The weather has been incredibly warm, and we have delighted in taking long walks with the dogs, happily crunching through the leaves. Dignified Churchill, now a decade old, walks with a measured gait, never straining at the leash. He’s been very tolerant of the little ones, letting them crawl all over him in the early days and happily playing with them.
Remember those little babies? Marigold at the front and Spencer, slightly darker even as a puppy, at the back.
They celebrate their nine-month birthday tomorrow!
Marigold has settled into what is likely close to her adult size. She’s petite and dainty with a calm, affectionate disposition, sitting quietly and waiting to be cuddled. Spencer, on the other hand, is all gangly legs and crashing clumsiness. He’s exuberantly affectionate, with whacking great paws that he deploys with tremendous vigour. “Pet Me!” his paws demand. “Put your paws down, Spencer,” we say a dozen times a day. His proportions are that of a teenage boy who has just undergone an enormous growth spurt—his back end seems a touch too high, and he’s more than a touch too skinny, despite consuming gargantuan portions of food. But he is the most loving lad, always eager to please.
Aren’t they huge? Quite a change in a few short months.
We took them for a long walk in the conservation area yesterday. We like to give them short rides in the car with fun in the middle, so they don’t get the idea that every time they get in a vehicle, they’re headed either to the vet or on a nine-hour journey to or from the Cape. As the pups are still learning leash manners, I usually walk Churchill, and Glenn keeps Spencer, the exuberant, under control. Marigold walks very well, on the whole, and goes back and forth between us, depending on how well she’s managing. It’s a work in progress, but they are becoming excellent walkers with patience and repetition.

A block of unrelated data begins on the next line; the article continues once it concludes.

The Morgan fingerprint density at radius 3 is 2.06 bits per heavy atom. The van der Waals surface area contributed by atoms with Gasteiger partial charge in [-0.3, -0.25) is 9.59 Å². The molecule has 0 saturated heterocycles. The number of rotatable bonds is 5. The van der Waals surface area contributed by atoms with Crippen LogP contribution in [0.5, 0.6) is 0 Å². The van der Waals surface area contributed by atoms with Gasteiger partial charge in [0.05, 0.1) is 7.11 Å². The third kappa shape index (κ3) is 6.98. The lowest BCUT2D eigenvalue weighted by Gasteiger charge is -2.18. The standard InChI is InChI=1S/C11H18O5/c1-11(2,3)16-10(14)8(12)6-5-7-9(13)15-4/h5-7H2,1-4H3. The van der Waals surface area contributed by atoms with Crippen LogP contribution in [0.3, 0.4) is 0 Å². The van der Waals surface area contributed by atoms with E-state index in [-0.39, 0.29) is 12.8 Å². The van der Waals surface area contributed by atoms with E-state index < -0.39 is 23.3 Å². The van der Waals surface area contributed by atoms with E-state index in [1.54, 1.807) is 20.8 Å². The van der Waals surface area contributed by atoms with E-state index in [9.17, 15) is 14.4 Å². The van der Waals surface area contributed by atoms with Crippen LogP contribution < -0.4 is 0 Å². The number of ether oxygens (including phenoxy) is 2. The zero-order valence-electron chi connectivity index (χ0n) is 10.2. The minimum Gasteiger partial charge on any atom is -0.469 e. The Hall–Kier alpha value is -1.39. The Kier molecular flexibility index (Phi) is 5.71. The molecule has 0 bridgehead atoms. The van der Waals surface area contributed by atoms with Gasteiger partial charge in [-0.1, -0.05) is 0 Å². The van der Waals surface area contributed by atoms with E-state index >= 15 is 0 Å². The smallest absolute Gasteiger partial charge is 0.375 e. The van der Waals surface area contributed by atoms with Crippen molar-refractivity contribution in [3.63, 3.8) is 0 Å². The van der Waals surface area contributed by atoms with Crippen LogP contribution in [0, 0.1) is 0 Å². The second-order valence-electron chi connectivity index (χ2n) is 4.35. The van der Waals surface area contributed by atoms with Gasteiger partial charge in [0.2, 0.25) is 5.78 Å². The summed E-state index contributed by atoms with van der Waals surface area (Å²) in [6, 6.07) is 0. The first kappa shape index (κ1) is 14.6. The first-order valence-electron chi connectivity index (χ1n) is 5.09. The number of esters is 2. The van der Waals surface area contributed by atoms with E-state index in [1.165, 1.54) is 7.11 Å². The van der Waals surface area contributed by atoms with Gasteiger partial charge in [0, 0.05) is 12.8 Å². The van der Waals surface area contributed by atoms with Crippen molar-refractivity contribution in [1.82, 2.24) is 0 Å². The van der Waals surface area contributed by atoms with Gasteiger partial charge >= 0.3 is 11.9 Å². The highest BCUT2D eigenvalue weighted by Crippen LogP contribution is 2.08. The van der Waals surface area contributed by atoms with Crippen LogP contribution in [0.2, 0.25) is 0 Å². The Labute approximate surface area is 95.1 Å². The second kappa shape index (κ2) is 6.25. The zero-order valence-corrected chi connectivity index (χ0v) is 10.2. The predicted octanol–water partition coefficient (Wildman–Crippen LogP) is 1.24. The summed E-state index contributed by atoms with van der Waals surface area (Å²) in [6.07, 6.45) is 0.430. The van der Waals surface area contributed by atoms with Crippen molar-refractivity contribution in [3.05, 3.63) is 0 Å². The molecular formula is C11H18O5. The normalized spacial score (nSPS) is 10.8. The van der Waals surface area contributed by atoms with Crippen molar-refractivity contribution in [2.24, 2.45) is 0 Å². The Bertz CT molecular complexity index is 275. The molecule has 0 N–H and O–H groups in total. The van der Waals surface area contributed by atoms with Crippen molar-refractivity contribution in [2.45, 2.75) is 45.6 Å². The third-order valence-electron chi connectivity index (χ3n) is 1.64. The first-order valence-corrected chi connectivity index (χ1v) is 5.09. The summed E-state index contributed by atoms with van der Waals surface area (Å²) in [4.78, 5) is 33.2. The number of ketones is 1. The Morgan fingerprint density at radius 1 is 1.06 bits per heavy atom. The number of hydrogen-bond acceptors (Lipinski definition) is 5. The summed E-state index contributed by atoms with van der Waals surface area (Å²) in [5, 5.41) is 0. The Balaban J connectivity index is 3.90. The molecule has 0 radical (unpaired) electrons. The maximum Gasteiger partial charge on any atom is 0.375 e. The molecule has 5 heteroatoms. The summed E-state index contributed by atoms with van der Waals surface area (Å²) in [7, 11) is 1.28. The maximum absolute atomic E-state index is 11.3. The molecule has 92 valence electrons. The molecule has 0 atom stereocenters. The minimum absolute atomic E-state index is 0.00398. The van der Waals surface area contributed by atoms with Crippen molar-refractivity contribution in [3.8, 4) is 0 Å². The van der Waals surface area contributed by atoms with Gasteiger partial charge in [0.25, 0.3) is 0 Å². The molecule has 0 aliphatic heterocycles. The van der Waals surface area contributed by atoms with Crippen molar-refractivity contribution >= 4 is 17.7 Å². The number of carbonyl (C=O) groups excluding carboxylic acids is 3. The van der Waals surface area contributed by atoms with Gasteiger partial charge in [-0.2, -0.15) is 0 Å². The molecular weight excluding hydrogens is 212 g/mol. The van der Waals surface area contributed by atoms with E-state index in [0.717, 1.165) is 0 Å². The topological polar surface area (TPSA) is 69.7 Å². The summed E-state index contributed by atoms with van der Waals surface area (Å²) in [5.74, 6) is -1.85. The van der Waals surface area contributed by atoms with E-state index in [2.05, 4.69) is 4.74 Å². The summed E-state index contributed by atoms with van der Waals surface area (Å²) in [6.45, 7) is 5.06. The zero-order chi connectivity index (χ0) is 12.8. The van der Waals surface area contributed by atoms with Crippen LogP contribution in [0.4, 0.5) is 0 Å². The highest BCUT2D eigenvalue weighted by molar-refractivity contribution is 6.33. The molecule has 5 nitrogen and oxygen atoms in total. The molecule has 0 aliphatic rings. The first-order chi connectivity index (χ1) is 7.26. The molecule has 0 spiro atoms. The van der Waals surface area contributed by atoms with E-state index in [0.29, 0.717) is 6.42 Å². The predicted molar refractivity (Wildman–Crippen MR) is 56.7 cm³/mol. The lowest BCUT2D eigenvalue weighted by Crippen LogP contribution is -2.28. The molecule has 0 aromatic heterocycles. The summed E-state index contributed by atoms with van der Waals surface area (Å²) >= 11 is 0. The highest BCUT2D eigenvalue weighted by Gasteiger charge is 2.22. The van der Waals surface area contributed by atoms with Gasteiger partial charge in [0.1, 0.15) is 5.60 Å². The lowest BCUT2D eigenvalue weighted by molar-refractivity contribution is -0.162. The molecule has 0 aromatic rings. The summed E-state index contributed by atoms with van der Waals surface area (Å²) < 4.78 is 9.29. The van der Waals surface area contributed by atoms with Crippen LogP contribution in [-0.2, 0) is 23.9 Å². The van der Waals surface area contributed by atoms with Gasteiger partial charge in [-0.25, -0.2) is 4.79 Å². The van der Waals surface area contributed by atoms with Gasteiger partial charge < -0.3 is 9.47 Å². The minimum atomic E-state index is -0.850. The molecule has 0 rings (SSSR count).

Back from the walk, it was still so warm that we were tempted to eat on the porch. So on went the wedding ring quilt. I pulled out the copper wine cooler filled with chartreuse Annabelle hydrangeas and set it in the middle.
I’ve been eager to use these gourd tureens, bought in Pier 1’s last gasping days, and had made Pumpkin Soup with Rosemary and Walnuts to go in them.
Underneath each tureen, I placed a large Bordallo Pinheiro cabbage dinner plate and one of Pier 1’s pumpkin plates, of which there are four different patterns previously used here.
The variety of shapes and colours of the gourds is delightful; from this stripey yellow elongated one (a yellow striped cushaw, I believe)
to the tubby orange pumpkin, likely a pie pumpkin.
The detail on the leaves and stems is beautifully rendered,
including the delectable squash blossoms.
I’m not sure what kind of squash this is, an elongated green one. Any ideas?
But I found some very much like this at Bennett’s Apple Farm this past weekend.
They’re Buttercup Squashes!
I sliced them horizontally and roasted them, serving them stuffed with a wild rice mixture studded with dried cranberries, chestnuts and pecans. The recipe is here.
Between the lovely weather and cooking up a squash storm, I’ve been distracted from thinking about Christmas preparations. Usually, I have switched over the kitchen china and begun hauling out decorations by now, but I’m hesitant to rush the season. The leaves are still coming down in droves, and the Japanese Maple has turned its brilliant red, a sure sign of the last gasp of fall. Last year I set this table in early November, and the leaves were gone within two days.
Next weekend, I’ll get started on Christmas. In the meantime, I hope everyone enjoyed their extra hour of sleep as we turned the clocks back.